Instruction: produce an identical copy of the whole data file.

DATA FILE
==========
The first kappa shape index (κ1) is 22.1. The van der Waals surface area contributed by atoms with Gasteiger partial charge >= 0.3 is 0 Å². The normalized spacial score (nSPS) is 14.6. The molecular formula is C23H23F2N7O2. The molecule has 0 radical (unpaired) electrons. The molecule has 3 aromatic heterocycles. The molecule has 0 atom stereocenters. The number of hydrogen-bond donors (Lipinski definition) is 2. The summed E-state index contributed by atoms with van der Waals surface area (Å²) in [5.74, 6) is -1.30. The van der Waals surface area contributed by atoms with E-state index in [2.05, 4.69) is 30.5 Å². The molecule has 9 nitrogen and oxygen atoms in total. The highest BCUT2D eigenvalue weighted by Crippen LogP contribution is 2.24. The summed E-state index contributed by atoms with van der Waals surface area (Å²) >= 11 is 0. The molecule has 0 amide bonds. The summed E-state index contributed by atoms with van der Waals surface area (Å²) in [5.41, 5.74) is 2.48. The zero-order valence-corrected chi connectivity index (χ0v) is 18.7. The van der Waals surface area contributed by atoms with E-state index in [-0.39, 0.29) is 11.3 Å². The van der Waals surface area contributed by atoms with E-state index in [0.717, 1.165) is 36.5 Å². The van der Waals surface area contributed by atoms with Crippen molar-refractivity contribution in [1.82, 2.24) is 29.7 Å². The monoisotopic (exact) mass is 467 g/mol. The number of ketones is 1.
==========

The first kappa shape index (κ1) is 22.1. The van der Waals surface area contributed by atoms with Gasteiger partial charge >= 0.3 is 0 Å². The normalized spacial score (nSPS) is 14.6. The molecular formula is C23H23F2N7O2. The molecule has 0 radical (unpaired) electrons. The molecule has 3 aromatic heterocycles. The molecule has 0 atom stereocenters. The number of hydrogen-bond donors (Lipinski definition) is 2. The summed E-state index contributed by atoms with van der Waals surface area (Å²) in [5.74, 6) is -1.30. The van der Waals surface area contributed by atoms with E-state index in [2.05, 4.69) is 30.5 Å². The molecule has 9 nitrogen and oxygen atoms in total. The highest BCUT2D eigenvalue weighted by Crippen LogP contribution is 2.24. The summed E-state index contributed by atoms with van der Waals surface area (Å²) >= 11 is 0. The molecule has 0 amide bonds. The summed E-state index contributed by atoms with van der Waals surface area (Å²) in [5.41, 5.74) is 2.48. The zero-order valence-corrected chi connectivity index (χ0v) is 18.7. The van der Waals surface area contributed by atoms with E-state index in [-0.39, 0.29) is 11.3 Å². The van der Waals surface area contributed by atoms with E-state index in [0.717, 1.165) is 36.5 Å². The van der Waals surface area contributed by atoms with Crippen molar-refractivity contribution in [1.82, 2.24) is 29.7 Å². The monoisotopic (exact) mass is 467 g/mol. The number of ketones is 1.